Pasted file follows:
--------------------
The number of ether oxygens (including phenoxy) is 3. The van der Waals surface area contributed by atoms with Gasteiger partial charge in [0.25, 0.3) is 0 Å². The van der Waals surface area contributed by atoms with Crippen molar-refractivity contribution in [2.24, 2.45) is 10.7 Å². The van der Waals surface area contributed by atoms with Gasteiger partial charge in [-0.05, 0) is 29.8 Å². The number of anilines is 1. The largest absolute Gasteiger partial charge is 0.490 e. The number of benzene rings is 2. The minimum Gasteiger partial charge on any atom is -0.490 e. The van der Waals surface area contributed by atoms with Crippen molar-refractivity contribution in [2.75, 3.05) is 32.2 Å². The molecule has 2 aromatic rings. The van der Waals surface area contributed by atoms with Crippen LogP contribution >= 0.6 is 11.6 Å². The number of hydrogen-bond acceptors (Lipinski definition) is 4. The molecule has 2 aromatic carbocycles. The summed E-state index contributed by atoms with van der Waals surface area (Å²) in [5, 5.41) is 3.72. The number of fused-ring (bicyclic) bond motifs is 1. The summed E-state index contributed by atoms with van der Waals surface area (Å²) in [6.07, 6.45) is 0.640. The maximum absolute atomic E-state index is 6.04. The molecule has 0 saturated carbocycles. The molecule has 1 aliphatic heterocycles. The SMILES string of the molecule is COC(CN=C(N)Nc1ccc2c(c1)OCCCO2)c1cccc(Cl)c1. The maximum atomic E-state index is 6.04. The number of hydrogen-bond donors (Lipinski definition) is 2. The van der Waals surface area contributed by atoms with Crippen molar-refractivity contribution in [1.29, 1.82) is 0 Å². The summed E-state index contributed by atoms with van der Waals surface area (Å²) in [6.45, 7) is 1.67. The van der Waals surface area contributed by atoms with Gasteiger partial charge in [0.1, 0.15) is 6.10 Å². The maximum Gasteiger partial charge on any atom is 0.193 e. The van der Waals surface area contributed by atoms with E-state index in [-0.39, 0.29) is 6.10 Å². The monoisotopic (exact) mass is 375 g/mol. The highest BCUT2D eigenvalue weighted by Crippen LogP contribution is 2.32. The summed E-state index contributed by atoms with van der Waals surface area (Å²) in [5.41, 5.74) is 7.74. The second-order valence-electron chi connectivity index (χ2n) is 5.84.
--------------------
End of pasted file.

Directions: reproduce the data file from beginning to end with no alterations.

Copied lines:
The number of ether oxygens (including phenoxy) is 3. The van der Waals surface area contributed by atoms with Gasteiger partial charge in [0.25, 0.3) is 0 Å². The van der Waals surface area contributed by atoms with Crippen molar-refractivity contribution in [2.24, 2.45) is 10.7 Å². The van der Waals surface area contributed by atoms with Gasteiger partial charge in [-0.05, 0) is 29.8 Å². The number of anilines is 1. The largest absolute Gasteiger partial charge is 0.490 e. The number of benzene rings is 2. The minimum Gasteiger partial charge on any atom is -0.490 e. The van der Waals surface area contributed by atoms with Crippen molar-refractivity contribution in [2.75, 3.05) is 32.2 Å². The molecule has 2 aromatic rings. The van der Waals surface area contributed by atoms with Crippen LogP contribution >= 0.6 is 11.6 Å². The number of hydrogen-bond acceptors (Lipinski definition) is 4. The molecule has 2 aromatic carbocycles. The summed E-state index contributed by atoms with van der Waals surface area (Å²) in [5, 5.41) is 3.72. The number of fused-ring (bicyclic) bond motifs is 1. The summed E-state index contributed by atoms with van der Waals surface area (Å²) in [6.07, 6.45) is 0.640. The maximum absolute atomic E-state index is 6.04. The molecule has 0 saturated carbocycles. The molecule has 1 aliphatic heterocycles. The SMILES string of the molecule is COC(CN=C(N)Nc1ccc2c(c1)OCCCO2)c1cccc(Cl)c1. The maximum atomic E-state index is 6.04. The number of hydrogen-bond donors (Lipinski definition) is 2. The van der Waals surface area contributed by atoms with Crippen molar-refractivity contribution in [1.29, 1.82) is 0 Å². The summed E-state index contributed by atoms with van der Waals surface area (Å²) in [6.45, 7) is 1.67. The van der Waals surface area contributed by atoms with Gasteiger partial charge in [0.1, 0.15) is 6.10 Å². The maximum Gasteiger partial charge on any atom is 0.193 e. The van der Waals surface area contributed by atoms with E-state index in [-0.39, 0.29) is 6.10 Å². The monoisotopic (exact) mass is 375 g/mol. The highest BCUT2D eigenvalue weighted by Crippen LogP contribution is 2.32. The summed E-state index contributed by atoms with van der Waals surface area (Å²) in [5.41, 5.74) is 7.74. The second-order valence-electron chi connectivity index (χ2n) is 5.84.